In response, de Blasio tweeted, "Whether it's in the heat of summer or on a clear fall day, New Yorkers will come together to celebrate St. Patrick's day and our city's great Irish-American community."


Cuomo announced Wednesday afternoon that all SUNY and CUNY schools will switch to "remote learning" starting March 19.

John Jay College closed their doors Wednesday after a student tested positive for the coronavirus.

The president of the college sent out a letter saying the student is at home recovering. They were on campus Thursday evening for one class and did not develop symptoms until Saturday. That student did not return to the campus this week.

New York University planned to conduct classes remotely starting Wednesday and continuing through at least March 27.

Fordham University will move to online or electronic instruction Wednesday, and has canceled all on-campus events through March 29.

Pace University, starting Wednesday, will move to online classes through March 29, cancelling in-person classes.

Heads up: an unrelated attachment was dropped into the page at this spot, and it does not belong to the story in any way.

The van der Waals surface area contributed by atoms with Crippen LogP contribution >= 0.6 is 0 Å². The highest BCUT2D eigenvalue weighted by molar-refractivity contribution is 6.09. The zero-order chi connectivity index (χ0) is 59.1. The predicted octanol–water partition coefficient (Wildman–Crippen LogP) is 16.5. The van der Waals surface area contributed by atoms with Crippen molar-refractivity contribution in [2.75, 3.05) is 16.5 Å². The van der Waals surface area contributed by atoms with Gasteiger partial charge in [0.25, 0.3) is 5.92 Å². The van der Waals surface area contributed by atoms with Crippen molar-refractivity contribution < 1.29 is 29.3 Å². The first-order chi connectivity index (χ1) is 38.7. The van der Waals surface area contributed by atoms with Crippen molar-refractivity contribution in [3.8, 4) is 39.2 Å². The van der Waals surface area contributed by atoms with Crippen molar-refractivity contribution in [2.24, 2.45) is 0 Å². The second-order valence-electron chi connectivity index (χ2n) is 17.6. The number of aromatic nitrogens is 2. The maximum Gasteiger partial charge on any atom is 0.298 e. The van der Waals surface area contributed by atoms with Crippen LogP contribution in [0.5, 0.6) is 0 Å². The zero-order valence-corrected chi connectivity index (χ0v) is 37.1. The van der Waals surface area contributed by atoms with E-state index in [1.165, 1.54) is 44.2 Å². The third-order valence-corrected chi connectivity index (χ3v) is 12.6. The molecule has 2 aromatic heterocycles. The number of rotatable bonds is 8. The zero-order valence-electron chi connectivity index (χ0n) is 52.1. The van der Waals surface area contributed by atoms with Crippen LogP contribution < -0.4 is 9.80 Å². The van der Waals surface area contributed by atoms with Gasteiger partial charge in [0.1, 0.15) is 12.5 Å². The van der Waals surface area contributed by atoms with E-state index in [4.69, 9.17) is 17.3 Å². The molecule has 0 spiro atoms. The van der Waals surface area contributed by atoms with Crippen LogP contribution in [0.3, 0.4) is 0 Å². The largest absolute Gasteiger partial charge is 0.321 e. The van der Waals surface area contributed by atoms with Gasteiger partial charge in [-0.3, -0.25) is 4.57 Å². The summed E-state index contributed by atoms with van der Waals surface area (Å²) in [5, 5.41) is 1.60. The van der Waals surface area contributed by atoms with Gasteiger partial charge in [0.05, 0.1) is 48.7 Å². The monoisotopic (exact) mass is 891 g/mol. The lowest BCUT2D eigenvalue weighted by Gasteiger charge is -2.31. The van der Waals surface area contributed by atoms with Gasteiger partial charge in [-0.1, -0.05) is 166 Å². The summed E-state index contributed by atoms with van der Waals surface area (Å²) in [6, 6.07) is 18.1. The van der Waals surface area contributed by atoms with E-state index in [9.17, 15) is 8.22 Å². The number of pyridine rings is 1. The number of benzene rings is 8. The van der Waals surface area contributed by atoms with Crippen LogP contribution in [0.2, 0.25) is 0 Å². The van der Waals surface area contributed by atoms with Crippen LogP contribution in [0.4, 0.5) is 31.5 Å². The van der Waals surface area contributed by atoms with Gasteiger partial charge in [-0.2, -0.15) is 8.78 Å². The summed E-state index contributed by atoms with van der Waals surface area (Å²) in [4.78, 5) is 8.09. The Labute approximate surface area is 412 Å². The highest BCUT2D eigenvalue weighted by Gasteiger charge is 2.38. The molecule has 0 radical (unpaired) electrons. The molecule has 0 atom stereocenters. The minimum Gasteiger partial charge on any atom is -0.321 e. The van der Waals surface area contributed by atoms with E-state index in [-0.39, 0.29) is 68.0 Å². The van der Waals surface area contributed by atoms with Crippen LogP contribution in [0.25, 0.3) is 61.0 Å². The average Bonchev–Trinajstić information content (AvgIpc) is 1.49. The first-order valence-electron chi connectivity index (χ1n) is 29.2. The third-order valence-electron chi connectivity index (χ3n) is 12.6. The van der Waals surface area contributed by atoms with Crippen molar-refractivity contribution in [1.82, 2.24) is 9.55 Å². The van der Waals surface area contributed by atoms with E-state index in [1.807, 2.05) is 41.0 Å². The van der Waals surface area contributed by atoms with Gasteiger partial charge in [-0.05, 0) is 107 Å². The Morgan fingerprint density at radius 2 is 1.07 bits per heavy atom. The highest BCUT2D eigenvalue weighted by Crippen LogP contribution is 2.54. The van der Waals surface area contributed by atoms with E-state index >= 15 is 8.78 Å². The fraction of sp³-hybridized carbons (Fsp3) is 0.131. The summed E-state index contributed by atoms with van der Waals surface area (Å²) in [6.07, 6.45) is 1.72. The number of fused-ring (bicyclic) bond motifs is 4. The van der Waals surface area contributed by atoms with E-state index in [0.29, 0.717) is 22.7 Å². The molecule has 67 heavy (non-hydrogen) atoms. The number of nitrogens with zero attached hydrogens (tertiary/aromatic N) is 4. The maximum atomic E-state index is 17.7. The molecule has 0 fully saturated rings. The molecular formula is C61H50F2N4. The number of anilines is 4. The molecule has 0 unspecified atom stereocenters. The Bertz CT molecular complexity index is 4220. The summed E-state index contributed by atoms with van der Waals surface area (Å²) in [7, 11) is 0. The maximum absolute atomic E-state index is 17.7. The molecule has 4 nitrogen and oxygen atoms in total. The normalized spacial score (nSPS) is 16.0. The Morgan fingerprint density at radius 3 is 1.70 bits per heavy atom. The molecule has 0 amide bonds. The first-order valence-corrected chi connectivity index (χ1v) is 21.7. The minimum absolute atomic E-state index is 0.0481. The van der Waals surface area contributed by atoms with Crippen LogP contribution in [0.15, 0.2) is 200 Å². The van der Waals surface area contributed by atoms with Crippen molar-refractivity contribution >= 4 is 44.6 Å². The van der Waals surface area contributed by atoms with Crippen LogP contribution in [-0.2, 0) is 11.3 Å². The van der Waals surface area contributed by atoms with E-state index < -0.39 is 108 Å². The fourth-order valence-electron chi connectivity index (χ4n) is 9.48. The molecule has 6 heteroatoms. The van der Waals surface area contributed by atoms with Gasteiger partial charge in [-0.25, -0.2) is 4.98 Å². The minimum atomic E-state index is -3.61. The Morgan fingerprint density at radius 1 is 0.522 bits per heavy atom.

Cornell University went even further, announcing after spring break it would conduct only online classes through the end of the semester.

The city has no plans to close any public schools over coronavirus, but Cuomo said Monday that a school will close for at least 24 hours if a student or staff member tests positive.

De Blasio has said he does not foresee mass school closures like those in Italy or Japan. He also does not expect schools to be closed for an extended period of time.


The coronavirus concerns forced City Council Speaker Corey Johnson to postpone his State of the City address that had been scheduled for Thursday.